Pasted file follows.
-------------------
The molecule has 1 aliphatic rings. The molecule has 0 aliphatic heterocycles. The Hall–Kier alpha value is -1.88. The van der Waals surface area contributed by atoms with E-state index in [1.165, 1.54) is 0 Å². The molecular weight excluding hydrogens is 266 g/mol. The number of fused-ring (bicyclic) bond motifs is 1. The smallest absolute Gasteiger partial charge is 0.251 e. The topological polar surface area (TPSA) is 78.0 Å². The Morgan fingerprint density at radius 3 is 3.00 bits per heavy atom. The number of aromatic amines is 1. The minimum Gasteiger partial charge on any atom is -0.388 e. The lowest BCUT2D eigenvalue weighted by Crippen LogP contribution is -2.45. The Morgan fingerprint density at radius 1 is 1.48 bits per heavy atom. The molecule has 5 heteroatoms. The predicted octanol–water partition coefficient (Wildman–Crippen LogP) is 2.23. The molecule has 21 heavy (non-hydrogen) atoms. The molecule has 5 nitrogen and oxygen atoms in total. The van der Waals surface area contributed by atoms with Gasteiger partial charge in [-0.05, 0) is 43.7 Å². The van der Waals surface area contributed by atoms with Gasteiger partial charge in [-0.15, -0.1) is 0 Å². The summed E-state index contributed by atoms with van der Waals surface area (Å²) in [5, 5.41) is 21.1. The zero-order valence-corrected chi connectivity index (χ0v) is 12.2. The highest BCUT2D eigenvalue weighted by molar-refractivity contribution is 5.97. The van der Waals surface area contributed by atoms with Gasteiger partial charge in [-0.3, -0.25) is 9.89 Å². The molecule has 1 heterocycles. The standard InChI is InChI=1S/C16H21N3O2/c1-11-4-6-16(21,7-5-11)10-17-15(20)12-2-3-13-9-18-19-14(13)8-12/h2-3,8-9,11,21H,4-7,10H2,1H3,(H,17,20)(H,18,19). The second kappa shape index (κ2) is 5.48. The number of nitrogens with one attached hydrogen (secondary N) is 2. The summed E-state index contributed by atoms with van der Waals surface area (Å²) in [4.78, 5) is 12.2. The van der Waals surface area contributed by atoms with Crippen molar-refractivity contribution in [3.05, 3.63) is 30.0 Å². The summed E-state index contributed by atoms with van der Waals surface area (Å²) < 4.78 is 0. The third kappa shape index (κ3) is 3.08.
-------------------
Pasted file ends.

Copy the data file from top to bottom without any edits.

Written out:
The molecule has 1 aliphatic rings. The molecule has 0 aliphatic heterocycles. The Hall–Kier alpha value is -1.88. The van der Waals surface area contributed by atoms with E-state index in [1.165, 1.54) is 0 Å². The molecular weight excluding hydrogens is 266 g/mol. The number of fused-ring (bicyclic) bond motifs is 1. The smallest absolute Gasteiger partial charge is 0.251 e. The topological polar surface area (TPSA) is 78.0 Å². The Morgan fingerprint density at radius 3 is 3.00 bits per heavy atom. The number of aromatic amines is 1. The minimum Gasteiger partial charge on any atom is -0.388 e. The lowest BCUT2D eigenvalue weighted by Crippen LogP contribution is -2.45. The Morgan fingerprint density at radius 1 is 1.48 bits per heavy atom. The molecule has 5 heteroatoms. The predicted octanol–water partition coefficient (Wildman–Crippen LogP) is 2.23. The molecule has 21 heavy (non-hydrogen) atoms. The molecule has 5 nitrogen and oxygen atoms in total. The van der Waals surface area contributed by atoms with Gasteiger partial charge in [-0.05, 0) is 43.7 Å². The van der Waals surface area contributed by atoms with Gasteiger partial charge in [-0.15, -0.1) is 0 Å². The summed E-state index contributed by atoms with van der Waals surface area (Å²) in [5, 5.41) is 21.1. The zero-order valence-corrected chi connectivity index (χ0v) is 12.2. The highest BCUT2D eigenvalue weighted by molar-refractivity contribution is 5.97. The van der Waals surface area contributed by atoms with Gasteiger partial charge in [-0.3, -0.25) is 9.89 Å². The molecule has 1 heterocycles. The standard InChI is InChI=1S/C16H21N3O2/c1-11-4-6-16(21,7-5-11)10-17-15(20)12-2-3-13-9-18-19-14(13)8-12/h2-3,8-9,11,21H,4-7,10H2,1H3,(H,17,20)(H,18,19). The second kappa shape index (κ2) is 5.48. The number of nitrogens with one attached hydrogen (secondary N) is 2. The summed E-state index contributed by atoms with van der Waals surface area (Å²) in [4.78, 5) is 12.2. The van der Waals surface area contributed by atoms with Crippen molar-refractivity contribution in [3.05, 3.63) is 30.0 Å². The summed E-state index contributed by atoms with van der Waals surface area (Å²) < 4.78 is 0. The third kappa shape index (κ3) is 3.08.